Piston Slap: Pushrod Prattle Edition

Sajeev Mehta
by Sajeev Mehta

TTAC commentator edgett writes:

Since the current pushrod LS-X engines reportedly offers a better power-to-weight ratio than an equivalent Porsche engine, and returns excellent fuel economy, why aren’t other manufacturers emulating the same kinds of evolutionary upgrades which GM applied to their small-block V8?

Sajeev answers:

Naturally aspirated Porsche boxers may be lighter than an LS-X, but don’t bother comparing their power bands (i.e., area under the curve). The Porsche turbos are comparable, but weight is not their friend.

But your question is kinda wrong: all manufacturers apply evolutionary upgrades to their motors. It is do or die, even if GM Powertrain couldn’t save the Mothership from bankruptcy. But I digress. The LS-X thrives with fewer and lighter materials, lower center of gravity and abundant torque from a physically simple design with massive displacement: even with (fuel economy) taller gearing. Plus, they are cheap to make and getting more common in junkyards.

Which makes for a great power/economy combination in Frankenstein heart transplants. [If the Houstonian who owns the LS-6 powered Porsche 914 is reading: I want a ride in your car. E-mail me.] Speaking of evolution, wait until the LS-X gets direct injection and/or variable valve timing like its competition. They could be unstoppable, if GM Powertrain gets the money to make it happen. Start holding your breath . . . NOW!

Bonus! A Piston Slap Nugget of Wisdom:

The LS-X’s modern OHV architecture is the key to its success. Yes, I said “modern.” The 1949 Kettering/Oldsmobile OHV V8 is some 50 years newer than Karl Benz’s Boxer, 30-ish years newer than the first OHC motors. Just remember that when someone says that Detroit V8s are ancient dinosaurs.

[Send your technical queries to mehta@ttac.com]

Sajeev Mehta
Sajeev Mehta

More by Sajeev Mehta

Join the conversation
2 of 44 comments
  • Rnc Rnc on Jul 15, 2009

    chaparral66 : and Aqua225: The loop hole described was the amount of boost allowed for DOHC vs. pushrod. Chaparral is correct, it was just a case of mercedes finding a loop hole in the rules that had never been shut bc it was assumed that no one would ever go back (was originally done for teams running the old Buick V6's I believe). Similar to what F1 was trying to do with giving the low-budget teams a variable wing, it wouldn't matter what the high budget teams did, they couldn't compete with that. The differential in boost allowed meant that no matter what was done with an OHC engine within the rules there was no way it could compete with the pushrod in that situation (personally the most boring Indy500 in history)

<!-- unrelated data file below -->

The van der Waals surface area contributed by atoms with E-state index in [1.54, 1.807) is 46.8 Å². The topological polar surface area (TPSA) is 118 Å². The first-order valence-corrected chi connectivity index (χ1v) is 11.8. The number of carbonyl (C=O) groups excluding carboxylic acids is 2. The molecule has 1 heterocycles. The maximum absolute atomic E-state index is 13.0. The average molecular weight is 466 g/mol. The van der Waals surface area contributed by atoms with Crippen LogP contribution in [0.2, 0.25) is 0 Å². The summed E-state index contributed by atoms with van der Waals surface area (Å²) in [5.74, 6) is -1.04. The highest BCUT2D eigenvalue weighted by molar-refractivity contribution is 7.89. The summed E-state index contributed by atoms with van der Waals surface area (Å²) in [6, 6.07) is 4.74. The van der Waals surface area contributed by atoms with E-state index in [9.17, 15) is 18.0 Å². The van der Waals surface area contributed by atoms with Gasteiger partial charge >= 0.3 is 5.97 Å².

• Redshift.flipgear Redshift.flipgear on Aug 31, 2009

    Interestingly, Corvette Coupe LT1 6.2L V8 (pushrod) Power: 430 @ 5900 RPM Torque: 424 @ 4600 RPM C-Class C63 AMG Sport Sedan 6.2L 451 hp V8 (OHC) Power: 451 @ 6800 RPM Torque: 443 @ 5000 RPM

  • Kosmo I, for one, and maybe only one, would buy a 5.0 L, stickshift variant of the sedan/hatchback that is Ford's "Not A Mustang EV" tomorrow.I'd buy the sportwagon version yesterday.
  • Akear I am counting the days when Barra retires. She has been one long nightmare for GM. People don't realize the Malibu outsells all GM EVs combined.
  • Redapple2 you say; most car reviewers would place it behind the segment stalwarts from Honda and Toyota,........................... ME: Always so. Every single day since the Accord / Camry introduction.
  • Akear GM sells only 3000 Hummer EVs annually. It is probably the worst selling vehicle in GM history.
  • Amwhalbi I agree, Ajla. This is theory, not reality - hence my comment that Americans don't like hatchbacks. But one of my neighbors bought one of the last Regal hatchbacks that were available for sae, and it is a darn nice car. I still think the idea makes sense, even if history is proving me wrong. And my sister does have a Legacy, which rides a bit higher than my Sonata, and that also is an excellent driver. Even if the general public doesn't concur with me.